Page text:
The European branch of the World Health Organization has developed the Health Economic Assessment Tool (HEAT) for walking and cycling. The HEAT tool is an online resource to estimate the economic savings resulting from reductions in mortality as a consequence of regular cycling and/or walking.
HEAT can be used by walking and cycling advocates, researchers and policymakers alike. It enables users to estimate the value to health of new infrastructure, policies or programmes. These can be used to make the case for new investment or to build out comprehensive health impact assessments. A well needed addition as daily moderate physical activity can reduce mortality by 30%.
The HEAT project was first presented at the 2011 summit of the International Transport Forum (ITF) in Leipzig, Germany, where WHO/Europe also launched the Decade of Action for Road Safety 2011-2020 and its Global Plan in the WHO European Region. This plan sets out how countries can save money, as well as lives. Road-traffic crashes kill over 350 Europeans every day, or over 120 000 per year. This unacceptable toll is particularly high in low- and middle-income countries.
The development of HEAT was carried out within the Transport, Health and Environment Pan-European Programme (THE PEP) and in close collaboration with HEPA Europe. It is supported by an international advisory group of economists and experts on health, physical activity and transport.
How does it work?
According to the website. The tool is designed to help you conduct an economic assessment of the health benefits of walking or cycling by estimating the value of reduced mortality that results from specified amounts of walking or cycling.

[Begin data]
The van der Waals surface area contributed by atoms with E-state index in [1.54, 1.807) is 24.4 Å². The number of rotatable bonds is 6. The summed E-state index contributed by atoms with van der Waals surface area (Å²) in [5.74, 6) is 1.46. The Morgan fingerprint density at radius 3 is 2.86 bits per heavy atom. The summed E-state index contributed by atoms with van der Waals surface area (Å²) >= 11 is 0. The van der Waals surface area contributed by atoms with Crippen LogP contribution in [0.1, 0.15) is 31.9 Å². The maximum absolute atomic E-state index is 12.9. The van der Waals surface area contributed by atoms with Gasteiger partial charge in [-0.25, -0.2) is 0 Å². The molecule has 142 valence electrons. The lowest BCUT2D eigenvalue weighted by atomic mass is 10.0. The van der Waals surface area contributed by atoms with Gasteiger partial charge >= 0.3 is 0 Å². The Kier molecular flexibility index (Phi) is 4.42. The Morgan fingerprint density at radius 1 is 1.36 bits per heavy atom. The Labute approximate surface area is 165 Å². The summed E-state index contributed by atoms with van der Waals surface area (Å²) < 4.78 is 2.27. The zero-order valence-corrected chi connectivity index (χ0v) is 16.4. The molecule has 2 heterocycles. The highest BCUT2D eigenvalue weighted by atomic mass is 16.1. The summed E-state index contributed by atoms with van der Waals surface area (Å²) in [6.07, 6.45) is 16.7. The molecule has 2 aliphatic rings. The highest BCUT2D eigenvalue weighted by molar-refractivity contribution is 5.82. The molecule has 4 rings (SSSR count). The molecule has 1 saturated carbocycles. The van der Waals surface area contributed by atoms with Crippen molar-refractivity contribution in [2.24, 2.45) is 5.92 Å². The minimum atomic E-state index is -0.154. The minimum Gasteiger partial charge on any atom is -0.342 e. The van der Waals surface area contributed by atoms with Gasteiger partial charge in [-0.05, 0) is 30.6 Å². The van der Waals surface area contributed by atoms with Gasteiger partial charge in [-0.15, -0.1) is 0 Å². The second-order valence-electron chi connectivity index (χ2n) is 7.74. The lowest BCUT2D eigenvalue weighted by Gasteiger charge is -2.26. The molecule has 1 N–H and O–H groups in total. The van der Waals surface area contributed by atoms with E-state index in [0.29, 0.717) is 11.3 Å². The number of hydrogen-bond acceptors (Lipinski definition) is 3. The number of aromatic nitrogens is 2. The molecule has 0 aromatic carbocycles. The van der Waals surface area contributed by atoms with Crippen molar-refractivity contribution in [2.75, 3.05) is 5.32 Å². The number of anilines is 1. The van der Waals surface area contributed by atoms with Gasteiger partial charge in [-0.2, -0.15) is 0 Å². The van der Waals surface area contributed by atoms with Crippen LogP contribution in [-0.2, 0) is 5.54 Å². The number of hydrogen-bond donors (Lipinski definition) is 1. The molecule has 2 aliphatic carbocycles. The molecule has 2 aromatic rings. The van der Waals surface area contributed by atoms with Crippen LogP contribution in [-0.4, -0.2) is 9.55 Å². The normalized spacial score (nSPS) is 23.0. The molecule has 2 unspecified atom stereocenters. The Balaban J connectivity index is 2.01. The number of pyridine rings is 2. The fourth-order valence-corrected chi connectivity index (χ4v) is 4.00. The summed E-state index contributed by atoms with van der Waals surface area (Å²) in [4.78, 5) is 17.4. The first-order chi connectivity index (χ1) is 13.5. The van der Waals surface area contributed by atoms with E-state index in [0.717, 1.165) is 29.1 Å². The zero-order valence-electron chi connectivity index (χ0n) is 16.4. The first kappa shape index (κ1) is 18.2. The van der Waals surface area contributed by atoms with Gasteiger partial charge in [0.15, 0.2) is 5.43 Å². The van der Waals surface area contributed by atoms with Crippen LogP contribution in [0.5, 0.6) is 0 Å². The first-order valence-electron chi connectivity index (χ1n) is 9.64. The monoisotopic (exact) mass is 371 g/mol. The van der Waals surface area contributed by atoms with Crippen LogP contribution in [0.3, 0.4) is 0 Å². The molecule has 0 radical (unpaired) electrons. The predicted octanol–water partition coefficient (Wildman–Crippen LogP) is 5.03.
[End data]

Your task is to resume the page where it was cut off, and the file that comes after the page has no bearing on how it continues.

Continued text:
Essentially, HEAT is an online resource to estimate the economic savings resulting from reductions in mortality as a consequence of regular cycling and/or walking. It is based on best available evidence, with parameters that can be adapted to fit specific situations. Default parameters are valid for the European context.
In short, HEAT calculates the answer to the following question: if x people cycle or walk y distance on most days, what is the economic value of mortality rate improvements?
The HEAT tool can be applied in many situations, for example:
- To plan a new piece of cycling or walking infrastructure: it models the impact of different levels of cycling or walking, and attaches a value to the estimated level when the new infrastructure is in place (this can be compared to the costs to produce a benefit–cost ratio (and help make the case for investment), or as an input into a more comprehensive cost benefit analysis)
- To value the mortality benefits from current levels of cycling or walking, such as benefits from cycling or walking to a specific workplace, across a city or in a country.
- To provide input into more comprehensive cost–benefit analyses, or prospective health impact assessments: for instance, to estimate the mortality benefits from achieving national targets to increase cycling or walking, or to illustrate potential cost consequences of a decline in current levels of cycling or walking.
Would you know to learn more?
Lastly, to help people familiarise themselves with this tool, WHO/Europe is now offering online training sessions on the following dates:
- 14 December 2012
- 14 January 2013
- 22 February 2013
- 15 March 2013
All sessions will start at 15:00 Central European Time, and will last approximately one hour. During this time you will be walked through an example of HEAT, and be able to ask questions online to experts on HEAT! Please register by sending an e-mail to firstname.lastname@example.org stating:
- The date of the session you wish to join.
- Any details of ways that you have used the HEAT.
- Any specific questions you would like addressed during the training.
WHO/Europe will then send you details of how to log on and access the training session in due time.
If you didn’t already know the benefits of cycling and walking, now you can specifically measure the benefits on your health and the societal cost! We look forward to the HEAT tool becoming a measurement standard.